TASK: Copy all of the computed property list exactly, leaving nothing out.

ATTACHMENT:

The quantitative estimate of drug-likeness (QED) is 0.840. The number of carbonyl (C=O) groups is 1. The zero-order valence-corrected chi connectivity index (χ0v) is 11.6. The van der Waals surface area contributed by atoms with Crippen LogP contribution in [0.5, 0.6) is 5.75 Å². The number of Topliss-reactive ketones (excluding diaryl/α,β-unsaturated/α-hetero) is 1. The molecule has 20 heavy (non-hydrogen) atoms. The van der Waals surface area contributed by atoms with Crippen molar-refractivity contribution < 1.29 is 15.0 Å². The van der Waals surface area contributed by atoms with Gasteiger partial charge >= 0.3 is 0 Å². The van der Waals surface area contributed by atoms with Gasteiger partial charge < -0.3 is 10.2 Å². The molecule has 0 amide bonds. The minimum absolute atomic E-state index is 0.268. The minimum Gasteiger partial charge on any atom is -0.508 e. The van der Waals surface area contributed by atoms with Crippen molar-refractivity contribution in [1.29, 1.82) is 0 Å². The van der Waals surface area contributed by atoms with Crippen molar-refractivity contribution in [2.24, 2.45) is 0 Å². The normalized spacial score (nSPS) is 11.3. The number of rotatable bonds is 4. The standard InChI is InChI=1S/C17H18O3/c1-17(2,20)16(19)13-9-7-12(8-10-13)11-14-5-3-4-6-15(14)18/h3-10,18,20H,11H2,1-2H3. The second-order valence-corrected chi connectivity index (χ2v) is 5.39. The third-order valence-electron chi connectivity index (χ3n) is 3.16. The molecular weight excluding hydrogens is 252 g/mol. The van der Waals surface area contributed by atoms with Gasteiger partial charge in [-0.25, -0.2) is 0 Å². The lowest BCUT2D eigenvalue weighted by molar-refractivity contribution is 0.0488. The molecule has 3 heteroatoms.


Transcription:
The quantitative estimate of drug-likeness (QED) is 0.840. The number of carbonyl (C=O) groups is 1. The zero-order valence-corrected chi connectivity index (χ0v) is 11.6. The van der Waals surface area contributed by atoms with Crippen LogP contribution in [0.5, 0.6) is 5.75 Å². The number of Topliss-reactive ketones (excluding diaryl/α,β-unsaturated/α-hetero) is 1. The molecule has 20 heavy (non-hydrogen) atoms. The van der Waals surface area contributed by atoms with Crippen molar-refractivity contribution < 1.29 is 15.0 Å². The van der Waals surface area contributed by atoms with Gasteiger partial charge >= 0.3 is 0 Å². The van der Waals surface area contributed by atoms with Gasteiger partial charge < -0.3 is 10.2 Å². The molecule has 0 amide bonds. The minimum absolute atomic E-state index is 0.268. The minimum Gasteiger partial charge on any atom is -0.508 e. The van der Waals surface area contributed by atoms with Crippen molar-refractivity contribution in [1.29, 1.82) is 0 Å². The van der Waals surface area contributed by atoms with Crippen molar-refractivity contribution in [2.24, 2.45) is 0 Å². The normalized spacial score (nSPS) is 11.3. The number of rotatable bonds is 4. The standard InChI is InChI=1S/C17H18O3/c1-17(2,20)16(19)13-9-7-12(8-10-13)11-14-5-3-4-6-15(14)18/h3-10,18,20H,11H2,1-2H3. The second-order valence-corrected chi connectivity index (χ2v) is 5.39. The third-order valence-electron chi connectivity index (χ3n) is 3.16. The molecular weight excluding hydrogens is 252 g/mol. The van der Waals surface area contributed by atoms with Gasteiger partial charge in [-0.25, -0.2) is 0 Å². The lowest BCUT2D eigenvalue weighted by molar-refractivity contribution is 0.0488. The molecule has 3 heteroatoms.